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Tulip Time Crowds Encouraging for Returning Festivals




HOLLAND, Mich. (WOOD) — Tulip Time saw big crowds this year as it returned to a more regular schedule.

The event was cancelled in 2020 and scaled back last year because of the pandemic.

Hot temperatures caused damage to some of Holland’s tulips, Tulip Time organizers say.

The heat caused challenges for the 2022 festival. The Tulip Immersion Garden, a new attraction, had to close early because the hot temperatures caused too much damage to the flowers, Tulip Time Executive Director Gwen Auwerda said.

“They don’t like 80 degree, 90 degree weather. Tulips prefer it to be about 40 at night, 60 to 70, maybe 80 during the day,” Auwerda said.

Heat closes down Tulip Time Immersion Garden early

The organization is working on final numbers but saw attendance return to pre-pandemic levels.

“I do know that the carnival exceeded 2019 by 25 to 30%, so that was fabulous for them and it was packed everywhere in town,” Auwerda said.

Kevin Knight, the owner of Market Zero, said the festival definitely provided a boost as they worked to keep up with demand. 

“It’s a huge kick off to your summer season,” Knight said. “Our fridges were completely full and got completely empty and completely full and completely empty, so it was about everything we could handle.”

Market Zero in downtown Holland on May 16, 2022. Inside Market Zero in downtown Holland on May 16, 2022.

The return of crowds could be good sign for other events coming back this summer, like the Festival of the Arts in Grand Rapids. Mark Azkoul, an organizer for the event that began in 1970, sees the success of Tulip Time as encouraging.

Tulip Time has record-breaking opening weekend

“We’ve been out for two years so this is a big thing for us and for the city to get Festival back up and going,” Azkoul said.

Organizers created the Plein Air event for 2021, which combined outdoor art and music.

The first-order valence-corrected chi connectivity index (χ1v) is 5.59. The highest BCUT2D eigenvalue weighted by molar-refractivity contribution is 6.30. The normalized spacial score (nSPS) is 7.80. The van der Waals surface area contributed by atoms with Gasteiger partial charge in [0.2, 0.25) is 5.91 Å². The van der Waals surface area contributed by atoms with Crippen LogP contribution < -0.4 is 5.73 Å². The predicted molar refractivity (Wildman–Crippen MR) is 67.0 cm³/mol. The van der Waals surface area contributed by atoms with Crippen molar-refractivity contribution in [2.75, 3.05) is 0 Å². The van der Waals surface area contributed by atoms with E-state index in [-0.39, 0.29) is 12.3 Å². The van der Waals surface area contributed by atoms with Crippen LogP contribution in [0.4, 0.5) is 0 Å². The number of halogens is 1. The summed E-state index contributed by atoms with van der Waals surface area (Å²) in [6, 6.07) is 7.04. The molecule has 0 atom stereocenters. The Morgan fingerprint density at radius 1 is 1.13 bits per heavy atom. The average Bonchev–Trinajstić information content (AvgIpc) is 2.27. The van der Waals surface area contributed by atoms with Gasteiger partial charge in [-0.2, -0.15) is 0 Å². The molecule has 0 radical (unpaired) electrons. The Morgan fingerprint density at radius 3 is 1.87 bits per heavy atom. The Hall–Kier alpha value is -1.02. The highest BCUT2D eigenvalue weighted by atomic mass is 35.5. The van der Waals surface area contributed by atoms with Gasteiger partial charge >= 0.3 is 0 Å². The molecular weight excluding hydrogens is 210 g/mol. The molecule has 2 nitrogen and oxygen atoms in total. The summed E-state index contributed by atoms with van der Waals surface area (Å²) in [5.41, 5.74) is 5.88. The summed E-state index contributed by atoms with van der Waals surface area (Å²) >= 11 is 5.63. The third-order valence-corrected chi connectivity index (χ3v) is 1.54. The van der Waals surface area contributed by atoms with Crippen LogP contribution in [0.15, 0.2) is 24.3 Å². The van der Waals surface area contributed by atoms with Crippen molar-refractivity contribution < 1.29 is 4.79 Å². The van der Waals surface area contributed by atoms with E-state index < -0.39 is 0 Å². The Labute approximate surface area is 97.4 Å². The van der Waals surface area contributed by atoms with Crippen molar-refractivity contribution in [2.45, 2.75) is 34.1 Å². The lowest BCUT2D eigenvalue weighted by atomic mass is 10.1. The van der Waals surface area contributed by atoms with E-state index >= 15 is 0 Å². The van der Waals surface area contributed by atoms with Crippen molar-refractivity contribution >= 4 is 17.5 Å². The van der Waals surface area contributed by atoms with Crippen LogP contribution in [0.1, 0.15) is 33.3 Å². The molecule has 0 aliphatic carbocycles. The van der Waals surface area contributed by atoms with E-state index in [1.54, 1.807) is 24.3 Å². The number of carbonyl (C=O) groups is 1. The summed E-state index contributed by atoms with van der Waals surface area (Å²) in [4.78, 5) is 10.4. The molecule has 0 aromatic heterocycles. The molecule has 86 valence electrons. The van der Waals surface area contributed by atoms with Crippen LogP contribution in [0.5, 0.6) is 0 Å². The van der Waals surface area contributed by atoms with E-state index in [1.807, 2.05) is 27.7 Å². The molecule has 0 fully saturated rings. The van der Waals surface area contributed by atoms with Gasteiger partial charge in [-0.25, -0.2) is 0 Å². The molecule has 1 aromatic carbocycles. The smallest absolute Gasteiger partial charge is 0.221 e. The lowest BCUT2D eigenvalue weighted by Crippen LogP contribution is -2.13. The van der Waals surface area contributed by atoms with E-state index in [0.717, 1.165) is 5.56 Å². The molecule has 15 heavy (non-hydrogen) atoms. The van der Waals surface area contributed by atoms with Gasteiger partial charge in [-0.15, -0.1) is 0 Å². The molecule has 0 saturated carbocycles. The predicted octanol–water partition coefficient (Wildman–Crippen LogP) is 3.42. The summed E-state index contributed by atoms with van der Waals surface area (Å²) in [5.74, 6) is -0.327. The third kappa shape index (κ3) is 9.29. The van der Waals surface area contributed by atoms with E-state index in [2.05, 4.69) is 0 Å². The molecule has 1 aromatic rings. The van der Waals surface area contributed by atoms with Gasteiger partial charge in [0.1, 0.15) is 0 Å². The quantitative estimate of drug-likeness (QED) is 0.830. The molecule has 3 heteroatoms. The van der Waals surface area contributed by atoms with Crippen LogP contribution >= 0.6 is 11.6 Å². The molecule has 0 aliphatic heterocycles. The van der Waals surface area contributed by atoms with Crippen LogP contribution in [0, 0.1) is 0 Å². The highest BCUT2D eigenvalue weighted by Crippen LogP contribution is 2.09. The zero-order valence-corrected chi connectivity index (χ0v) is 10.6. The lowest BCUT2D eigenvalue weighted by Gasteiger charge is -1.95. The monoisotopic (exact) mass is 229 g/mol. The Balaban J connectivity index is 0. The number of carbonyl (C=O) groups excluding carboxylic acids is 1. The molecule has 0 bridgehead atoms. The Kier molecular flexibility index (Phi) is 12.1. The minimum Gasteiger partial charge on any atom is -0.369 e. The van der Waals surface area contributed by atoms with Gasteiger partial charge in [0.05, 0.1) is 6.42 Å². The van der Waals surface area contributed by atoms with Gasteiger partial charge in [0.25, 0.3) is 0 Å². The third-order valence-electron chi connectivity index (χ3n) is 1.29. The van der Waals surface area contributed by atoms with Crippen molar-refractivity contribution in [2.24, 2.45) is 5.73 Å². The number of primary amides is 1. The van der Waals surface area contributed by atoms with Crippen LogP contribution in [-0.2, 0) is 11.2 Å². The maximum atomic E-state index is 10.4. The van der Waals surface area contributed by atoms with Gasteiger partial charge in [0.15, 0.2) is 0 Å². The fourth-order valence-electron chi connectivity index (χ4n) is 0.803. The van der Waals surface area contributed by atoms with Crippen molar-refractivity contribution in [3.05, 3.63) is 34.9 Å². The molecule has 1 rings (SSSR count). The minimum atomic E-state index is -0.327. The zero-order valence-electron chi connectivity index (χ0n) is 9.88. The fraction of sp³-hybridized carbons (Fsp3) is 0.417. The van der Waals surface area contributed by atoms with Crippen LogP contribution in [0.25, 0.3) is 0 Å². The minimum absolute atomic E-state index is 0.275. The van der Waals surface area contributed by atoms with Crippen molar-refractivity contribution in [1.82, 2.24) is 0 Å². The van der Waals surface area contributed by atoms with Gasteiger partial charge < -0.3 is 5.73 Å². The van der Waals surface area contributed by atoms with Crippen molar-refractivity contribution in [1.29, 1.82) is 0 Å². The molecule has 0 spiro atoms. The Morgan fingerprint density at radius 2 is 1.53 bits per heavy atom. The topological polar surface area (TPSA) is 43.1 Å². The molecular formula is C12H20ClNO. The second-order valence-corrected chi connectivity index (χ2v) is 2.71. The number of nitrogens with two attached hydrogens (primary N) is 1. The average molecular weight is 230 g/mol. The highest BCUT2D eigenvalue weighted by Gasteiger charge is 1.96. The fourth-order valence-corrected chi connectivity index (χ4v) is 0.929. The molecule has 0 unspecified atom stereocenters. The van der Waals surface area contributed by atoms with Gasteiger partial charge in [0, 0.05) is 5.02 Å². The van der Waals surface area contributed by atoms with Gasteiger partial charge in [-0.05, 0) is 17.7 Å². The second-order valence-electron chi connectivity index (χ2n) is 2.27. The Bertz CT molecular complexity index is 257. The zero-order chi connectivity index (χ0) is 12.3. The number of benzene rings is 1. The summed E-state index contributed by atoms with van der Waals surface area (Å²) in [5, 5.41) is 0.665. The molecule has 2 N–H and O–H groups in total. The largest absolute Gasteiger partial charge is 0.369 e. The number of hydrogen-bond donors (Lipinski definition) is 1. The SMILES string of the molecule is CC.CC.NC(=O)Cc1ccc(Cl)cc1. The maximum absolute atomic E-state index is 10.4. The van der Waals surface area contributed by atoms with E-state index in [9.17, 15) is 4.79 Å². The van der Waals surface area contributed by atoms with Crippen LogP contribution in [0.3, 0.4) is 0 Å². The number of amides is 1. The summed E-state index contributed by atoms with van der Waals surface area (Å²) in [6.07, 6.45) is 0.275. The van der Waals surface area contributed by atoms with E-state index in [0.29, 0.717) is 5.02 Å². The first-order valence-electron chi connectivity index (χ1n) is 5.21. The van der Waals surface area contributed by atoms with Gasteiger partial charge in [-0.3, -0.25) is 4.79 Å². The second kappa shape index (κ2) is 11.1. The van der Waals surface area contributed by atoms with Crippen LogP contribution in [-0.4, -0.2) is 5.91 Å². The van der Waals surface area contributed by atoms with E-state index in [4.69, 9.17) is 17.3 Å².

The 2022 event runs June 3 through June 5. After taking a break because of the pandemic the festival needs extra help.    

“A lot of people still don’t know yet festival is coming back, so we really want to get the word out. We need more volunteers,” Azkoul said.

People interested in volunteering can sign up on the Festival of the Arts website.


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Mom Does ‘small Part’ to Help Parents Who Need Formula




HOLLAND, Mich. (WOOD) — Though there appears to an end of the baby formula shortage in sight, it’s still causing problems for parents, so a mother in Holland did what she could to help.

Abbott Nutrition has announced its entered into an agreement with the federal Food and Drug Administration to restart its Sturgis plant within two weeks. The closure of that plant has been a huge contributing factor to the shortage. The company expects its products to ship to stores eight weeks after production resumes.

But for now, many parents can’t find the formula they need. The low supply has some stores limiting the number of formulas customers can purchase, adding that they are in “extraordinary high” demand.

The baby formula shelves at a Meijer in Holland.

So Caitlin Dampier, a mother of two whose youngest is a 3-month-old girl, stepped up to help where she could.

“I really wish I could help out more, but this is just my small part,” Dampier said.

She got a box of Enfamil formulas that she’s not using because she’s breastfeeding.

“When you’re pregnant, you get free samples and so I thought I would just offer mine for free for mothers who need them,” Dampier said. “I kept it around in case I wasn’t able to breastfeed.”

5 things to know if you can’t find baby formula

Dampier made a post on Facebook this week directed at parents who can’t find formula. The box she received included three cans of Enfamil formulas and two ready-made formulas.

Two mothers reached out to her, including Kourtney Hann, another Holland resident. She’s one of thousands of mothers across the country who have had to go to great lengths to find food for their baby.

“I have had to go to stores maybe 45 minutes away just to even try to get formula,” she said. “It’s very hard to find them where I’m at right now. I went to Walmart yesterday and all they had was Similac and my daughter has a really bad reaction to Similac.”

Hann was able to connect with Dampier and picked up a can of Enfamil. Dampier left the box on her front porch with the message, “Please take only the formula you chose and tear out some coupons for yourself. My prayers are with you during this difficult time.”

The box of Enfamil products Caitlin Dampier left at her door for mothers to pick up.

Hann said she was down to her last can of baby formula which lasts her about five days. Now that she has received another can from Dampier, she’ll be able to feed her 9-month-old for the next two weeks.

“Being a mom is hard enough as it is. You have so many other struggles and to be afraid to know if you’re going to be able to feed your baby or not is a struggle,” Dampier said. “You want to do everything for your kids so when you’re not able to it’s hard. It’s just the worst feeling in the world.”